Solid Power is new Pilot Line is a groundbreaking moment in the advance of solid-state batteries for electric vehicles. But don’t count on a revolution in lithium-ion battery chemistry on the line itself. It’s designed that way.
The new facility, unlike the company’s previous pre-pilot line, will be “highly inflexible,” said Doug Campbell, CEO of Solid Power. In the battery world, an inflexible pilot line is a good thing – it means the company is sharpening its manufacturing skills with a view to commercialization. After all, mass production relies on repeatedly performing a series of refined steps without surprises.
The pilot line will make cells between 60 and 100 Ah (ampere-hours), depending on customer requirements — “a fairly large cell,” Campbell said. “That’s all it’s going to produce, and it will produce them at a relatively high throughput — high throughput enough to get multiple OEM partners through a full design freeze, otherwise known as a B-sample validation phase conclusion. “
Think of the B sample as a beta test: the big kinks will be worked out and the top specs will be fixed. However, Solid Power still needs to make some refinements for this, as all battery companies are doing in this phase.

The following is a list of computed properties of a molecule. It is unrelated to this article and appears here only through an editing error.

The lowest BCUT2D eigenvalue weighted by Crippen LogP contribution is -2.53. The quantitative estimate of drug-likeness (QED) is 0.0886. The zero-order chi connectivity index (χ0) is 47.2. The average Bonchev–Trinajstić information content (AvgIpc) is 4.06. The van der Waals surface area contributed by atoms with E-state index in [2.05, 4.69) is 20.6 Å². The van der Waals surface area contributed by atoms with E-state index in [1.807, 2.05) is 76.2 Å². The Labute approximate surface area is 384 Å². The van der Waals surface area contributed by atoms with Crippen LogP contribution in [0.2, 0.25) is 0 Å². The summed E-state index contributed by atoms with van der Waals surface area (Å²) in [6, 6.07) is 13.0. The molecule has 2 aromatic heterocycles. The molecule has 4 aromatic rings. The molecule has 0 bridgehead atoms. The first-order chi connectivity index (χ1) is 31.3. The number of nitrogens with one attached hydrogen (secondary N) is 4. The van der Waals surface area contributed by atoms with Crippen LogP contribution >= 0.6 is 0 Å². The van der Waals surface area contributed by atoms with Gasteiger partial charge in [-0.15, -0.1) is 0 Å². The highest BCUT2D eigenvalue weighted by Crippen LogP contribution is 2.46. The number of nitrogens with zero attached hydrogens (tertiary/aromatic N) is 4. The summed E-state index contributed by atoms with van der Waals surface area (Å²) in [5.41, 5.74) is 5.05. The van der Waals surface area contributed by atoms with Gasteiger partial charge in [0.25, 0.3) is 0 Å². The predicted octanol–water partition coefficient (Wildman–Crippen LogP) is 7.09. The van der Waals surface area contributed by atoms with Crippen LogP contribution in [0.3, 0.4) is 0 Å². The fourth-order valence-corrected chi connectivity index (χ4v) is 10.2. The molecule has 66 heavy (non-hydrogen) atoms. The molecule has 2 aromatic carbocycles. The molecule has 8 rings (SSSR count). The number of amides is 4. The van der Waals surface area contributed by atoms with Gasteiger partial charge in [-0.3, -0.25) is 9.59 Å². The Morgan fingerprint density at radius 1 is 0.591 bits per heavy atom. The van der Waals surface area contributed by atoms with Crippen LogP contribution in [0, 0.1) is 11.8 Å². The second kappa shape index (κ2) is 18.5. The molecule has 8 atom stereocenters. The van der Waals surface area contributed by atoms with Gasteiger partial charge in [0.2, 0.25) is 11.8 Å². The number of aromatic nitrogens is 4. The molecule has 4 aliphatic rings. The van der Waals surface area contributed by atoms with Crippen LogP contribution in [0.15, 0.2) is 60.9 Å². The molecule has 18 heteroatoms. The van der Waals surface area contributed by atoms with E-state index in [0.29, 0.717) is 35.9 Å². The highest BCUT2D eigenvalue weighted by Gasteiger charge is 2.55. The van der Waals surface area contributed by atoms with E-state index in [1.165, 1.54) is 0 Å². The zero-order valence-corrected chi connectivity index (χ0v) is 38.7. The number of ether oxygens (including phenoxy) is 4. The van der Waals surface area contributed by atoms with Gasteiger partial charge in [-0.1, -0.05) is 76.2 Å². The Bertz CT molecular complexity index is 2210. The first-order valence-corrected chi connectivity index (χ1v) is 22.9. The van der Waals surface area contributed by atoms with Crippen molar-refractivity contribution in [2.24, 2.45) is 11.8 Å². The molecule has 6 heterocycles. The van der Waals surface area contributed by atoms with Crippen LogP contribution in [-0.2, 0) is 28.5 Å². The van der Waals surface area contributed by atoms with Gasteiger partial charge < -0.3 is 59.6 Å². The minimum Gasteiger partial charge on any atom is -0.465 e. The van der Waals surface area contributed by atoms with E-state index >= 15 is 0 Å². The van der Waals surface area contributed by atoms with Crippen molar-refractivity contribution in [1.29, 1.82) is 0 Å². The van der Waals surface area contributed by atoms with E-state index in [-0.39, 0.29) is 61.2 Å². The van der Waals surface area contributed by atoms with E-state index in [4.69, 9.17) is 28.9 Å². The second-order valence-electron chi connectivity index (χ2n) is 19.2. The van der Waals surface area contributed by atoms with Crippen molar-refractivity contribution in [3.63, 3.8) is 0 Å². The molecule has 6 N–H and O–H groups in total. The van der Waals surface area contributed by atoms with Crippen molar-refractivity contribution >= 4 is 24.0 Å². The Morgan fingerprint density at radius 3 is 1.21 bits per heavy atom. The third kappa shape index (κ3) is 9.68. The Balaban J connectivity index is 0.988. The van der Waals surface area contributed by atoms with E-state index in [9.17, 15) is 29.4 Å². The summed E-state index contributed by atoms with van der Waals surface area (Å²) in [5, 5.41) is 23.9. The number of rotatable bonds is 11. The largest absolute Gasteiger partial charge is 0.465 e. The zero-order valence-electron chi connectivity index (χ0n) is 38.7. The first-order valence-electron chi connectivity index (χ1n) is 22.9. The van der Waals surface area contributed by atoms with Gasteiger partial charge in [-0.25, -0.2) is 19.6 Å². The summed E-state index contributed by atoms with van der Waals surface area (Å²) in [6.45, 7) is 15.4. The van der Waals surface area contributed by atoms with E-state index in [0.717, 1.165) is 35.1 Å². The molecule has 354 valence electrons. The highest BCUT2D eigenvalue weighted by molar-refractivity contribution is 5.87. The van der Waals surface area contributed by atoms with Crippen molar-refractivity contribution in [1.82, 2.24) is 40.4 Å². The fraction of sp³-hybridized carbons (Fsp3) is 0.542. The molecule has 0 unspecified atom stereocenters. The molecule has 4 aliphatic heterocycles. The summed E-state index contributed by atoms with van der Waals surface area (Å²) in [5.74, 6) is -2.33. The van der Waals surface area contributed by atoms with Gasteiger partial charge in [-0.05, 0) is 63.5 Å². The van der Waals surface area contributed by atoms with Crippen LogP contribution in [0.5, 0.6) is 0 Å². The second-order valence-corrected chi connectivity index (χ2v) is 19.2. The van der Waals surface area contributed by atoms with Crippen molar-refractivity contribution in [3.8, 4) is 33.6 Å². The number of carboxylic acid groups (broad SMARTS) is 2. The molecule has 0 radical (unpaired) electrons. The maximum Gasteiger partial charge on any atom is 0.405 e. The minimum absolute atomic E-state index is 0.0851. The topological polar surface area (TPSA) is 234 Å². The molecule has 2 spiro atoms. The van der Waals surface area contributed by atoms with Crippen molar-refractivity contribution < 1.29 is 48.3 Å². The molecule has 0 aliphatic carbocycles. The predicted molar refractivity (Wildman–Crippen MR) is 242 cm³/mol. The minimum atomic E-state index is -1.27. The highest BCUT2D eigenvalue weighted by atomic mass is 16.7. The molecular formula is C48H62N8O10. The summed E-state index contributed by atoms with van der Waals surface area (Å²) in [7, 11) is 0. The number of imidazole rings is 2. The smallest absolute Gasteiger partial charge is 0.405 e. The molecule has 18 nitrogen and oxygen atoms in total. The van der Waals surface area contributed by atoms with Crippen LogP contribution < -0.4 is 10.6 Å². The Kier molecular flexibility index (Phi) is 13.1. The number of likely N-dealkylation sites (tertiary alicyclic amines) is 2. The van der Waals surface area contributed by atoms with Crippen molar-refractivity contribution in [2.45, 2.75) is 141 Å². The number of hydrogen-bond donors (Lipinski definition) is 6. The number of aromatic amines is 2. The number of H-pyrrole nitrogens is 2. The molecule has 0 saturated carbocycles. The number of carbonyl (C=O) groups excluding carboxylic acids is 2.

“I don’t want to promise that tomorrow we will get phenomenal performing cells from the band,” said Campbell. “There will be some debugging. There will be some process optimization. Everything scales up, and every time you do, you have to tweak and iterate to replicate what you did on the previous scale. So we have incorporated that into the planning.”
Solid Power aims to deliver the B samples in the first half of 2024, in just two years. After that, the march to production begins in earnest. According to Solid Power’s very realistic timeline, we may have the option of buying a solid-state battery EV as early as 2028.
But Solid Power’s advancement represents more than just a potential incremental change in range and power in the EV world. It probably marks a new phase in the US battery industry.
“We’re in early planning for our next stage of production,” Campbell said, “and here in the United States, this is generally being looked at.”